Problems of Soviet Immigrants to the U.S. Discussed at Nyana Meeting

Recent developments in the Soviet Union and their affects on Jewish migration, resettlement of Soviet Jews in the New York area, and prospects for their active participation in Jewish life were discussed yesterday at the 28th annual meeting of the New York Association for New Americans (NYANA) at the Harmonies Club. NYANA, which provides initial resettlement assistance to Soviet Jewish immigrants in the metropolitan area, receives its funds from the United Jewish Appeal.

Prof. Allen Pollack, featured speaker at the dinner, said that the Soviet Union was using the Jewish people to test President Carter’s seriousness on the human rights issue. “To the extent that the government of the United States will forcefully express its commitment to freer emigration, the number of Jews permitted to leave the Soviet Union will increase,” Pollack said. “Whether stated explicitly or not, the issue of freedom of migration must be tied to those issues in which the Soviet Union has a direct interest, such as trade, credit, scientific exchange.”

Dr. Herbert Bernstein, NYANA’s executive director, focused on the situation of Soviet Jewish immigrants in the United States, especially in the New York area where 50 percent of the immigrants settle. He emphasized that the newcomers, by and large, were gradually making a successful adjustment here. But he called upon the American Jewish community to help them, spiritually, in finding their own particular Jewish identity.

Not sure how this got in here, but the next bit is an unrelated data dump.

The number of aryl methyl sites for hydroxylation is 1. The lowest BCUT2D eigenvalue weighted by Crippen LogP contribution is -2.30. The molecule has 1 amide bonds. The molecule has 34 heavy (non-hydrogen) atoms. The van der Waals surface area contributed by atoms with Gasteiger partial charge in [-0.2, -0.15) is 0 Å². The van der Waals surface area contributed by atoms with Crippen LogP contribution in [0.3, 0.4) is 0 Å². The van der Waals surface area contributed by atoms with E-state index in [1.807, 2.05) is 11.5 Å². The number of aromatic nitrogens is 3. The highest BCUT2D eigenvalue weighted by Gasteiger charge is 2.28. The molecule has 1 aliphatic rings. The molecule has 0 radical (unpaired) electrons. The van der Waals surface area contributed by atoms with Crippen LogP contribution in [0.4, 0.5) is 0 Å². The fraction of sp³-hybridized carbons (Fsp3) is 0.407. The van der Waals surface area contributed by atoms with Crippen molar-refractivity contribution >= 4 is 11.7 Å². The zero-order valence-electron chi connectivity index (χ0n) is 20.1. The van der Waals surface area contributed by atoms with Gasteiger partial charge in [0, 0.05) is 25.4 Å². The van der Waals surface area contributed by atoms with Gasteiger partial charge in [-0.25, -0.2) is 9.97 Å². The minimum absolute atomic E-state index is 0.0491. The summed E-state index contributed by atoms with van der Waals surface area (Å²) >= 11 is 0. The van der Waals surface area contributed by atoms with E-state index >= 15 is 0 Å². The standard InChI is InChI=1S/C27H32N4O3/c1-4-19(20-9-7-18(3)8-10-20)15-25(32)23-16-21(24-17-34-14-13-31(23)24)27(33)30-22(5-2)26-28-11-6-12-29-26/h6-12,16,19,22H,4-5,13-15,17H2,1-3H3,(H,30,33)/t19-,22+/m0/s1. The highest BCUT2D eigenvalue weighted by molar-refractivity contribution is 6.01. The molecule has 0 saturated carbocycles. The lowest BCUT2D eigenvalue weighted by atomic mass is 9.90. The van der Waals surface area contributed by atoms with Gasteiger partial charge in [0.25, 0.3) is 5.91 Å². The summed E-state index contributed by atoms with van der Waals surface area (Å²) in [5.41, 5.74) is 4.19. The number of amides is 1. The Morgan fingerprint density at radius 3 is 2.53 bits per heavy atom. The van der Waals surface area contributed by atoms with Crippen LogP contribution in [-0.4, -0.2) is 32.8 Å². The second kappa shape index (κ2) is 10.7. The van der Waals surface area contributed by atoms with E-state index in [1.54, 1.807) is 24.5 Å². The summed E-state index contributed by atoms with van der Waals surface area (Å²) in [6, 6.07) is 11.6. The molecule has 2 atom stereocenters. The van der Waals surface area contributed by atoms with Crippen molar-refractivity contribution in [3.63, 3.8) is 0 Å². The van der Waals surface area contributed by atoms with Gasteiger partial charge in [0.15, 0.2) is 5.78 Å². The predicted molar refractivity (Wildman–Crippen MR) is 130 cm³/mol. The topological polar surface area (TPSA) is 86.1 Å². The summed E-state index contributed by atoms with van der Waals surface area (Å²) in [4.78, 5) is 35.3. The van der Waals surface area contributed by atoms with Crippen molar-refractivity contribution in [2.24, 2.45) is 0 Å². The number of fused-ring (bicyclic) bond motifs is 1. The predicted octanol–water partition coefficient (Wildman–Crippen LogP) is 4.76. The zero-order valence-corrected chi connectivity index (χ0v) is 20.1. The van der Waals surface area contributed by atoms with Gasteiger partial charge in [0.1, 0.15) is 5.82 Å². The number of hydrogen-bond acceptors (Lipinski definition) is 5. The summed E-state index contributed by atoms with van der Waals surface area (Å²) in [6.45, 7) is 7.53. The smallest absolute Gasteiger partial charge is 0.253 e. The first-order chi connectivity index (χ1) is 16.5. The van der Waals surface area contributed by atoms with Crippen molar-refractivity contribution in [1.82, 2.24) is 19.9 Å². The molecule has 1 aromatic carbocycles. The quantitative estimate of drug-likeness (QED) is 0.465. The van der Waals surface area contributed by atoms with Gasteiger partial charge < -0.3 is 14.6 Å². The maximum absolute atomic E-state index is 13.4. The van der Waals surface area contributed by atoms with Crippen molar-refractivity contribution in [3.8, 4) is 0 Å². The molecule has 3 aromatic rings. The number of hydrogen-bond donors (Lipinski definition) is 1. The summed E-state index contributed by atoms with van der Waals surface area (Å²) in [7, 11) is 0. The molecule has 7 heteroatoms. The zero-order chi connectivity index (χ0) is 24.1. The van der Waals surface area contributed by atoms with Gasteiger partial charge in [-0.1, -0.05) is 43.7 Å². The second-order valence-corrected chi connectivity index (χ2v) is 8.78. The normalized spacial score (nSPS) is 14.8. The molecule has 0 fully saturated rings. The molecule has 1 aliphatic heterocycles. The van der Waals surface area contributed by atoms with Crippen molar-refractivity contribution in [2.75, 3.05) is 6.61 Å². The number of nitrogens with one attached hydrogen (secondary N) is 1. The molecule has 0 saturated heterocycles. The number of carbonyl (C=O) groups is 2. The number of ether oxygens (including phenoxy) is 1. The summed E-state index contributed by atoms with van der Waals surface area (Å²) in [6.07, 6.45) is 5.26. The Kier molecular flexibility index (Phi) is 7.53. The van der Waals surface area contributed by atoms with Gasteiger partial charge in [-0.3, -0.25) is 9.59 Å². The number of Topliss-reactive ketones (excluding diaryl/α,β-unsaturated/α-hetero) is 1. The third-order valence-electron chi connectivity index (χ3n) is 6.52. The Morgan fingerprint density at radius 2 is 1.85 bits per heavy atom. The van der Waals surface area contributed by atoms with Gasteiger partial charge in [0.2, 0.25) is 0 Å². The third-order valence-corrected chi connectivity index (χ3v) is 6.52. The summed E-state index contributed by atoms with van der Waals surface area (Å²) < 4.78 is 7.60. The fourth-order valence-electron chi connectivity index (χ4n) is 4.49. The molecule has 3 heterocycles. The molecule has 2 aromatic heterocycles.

“There is strong ambivalence within the Russian Jews on that matter,” Berstein said. “Their voluntary act of emigration forced them to face their Jewishness.” Yet choosing the West, in preference to Israel, created a feeling of guilt, according to Bernstein, whose training and major field of concentration, before assuming NYANA’s leadership, was psychology. Their choice has also created ambivalence within the American Jewish community vis-a-vis the Soviet Jews settling here, he observed. “The Jewish community, traditionally, has responded magnificently in terms of its financial support for this ever-increasing resettlement program,” Bernstein said. “We now must help them spiritually.”

Mrs. Blanche Ross, NYANA’s president, reviewed her experiences during her first year’s tenure in terms of the agency’s multiple services to the Soviet immigrants. “I watched arrivals at Kennedy Airport,” she reported, “sat through a NYANA orientation session, visited families in their temporary hotel lodgings, observed interviews with caseworkers and vocational counselors, went to a class where Russian newcomers learn English and to a day care center where their children learn Hebrew. I saw their first Chanukah, their first Purim and Passover through their eyes. Here is the whole spectrum of the human adjustment process, reaffirming the Jewish philosophy of life.”

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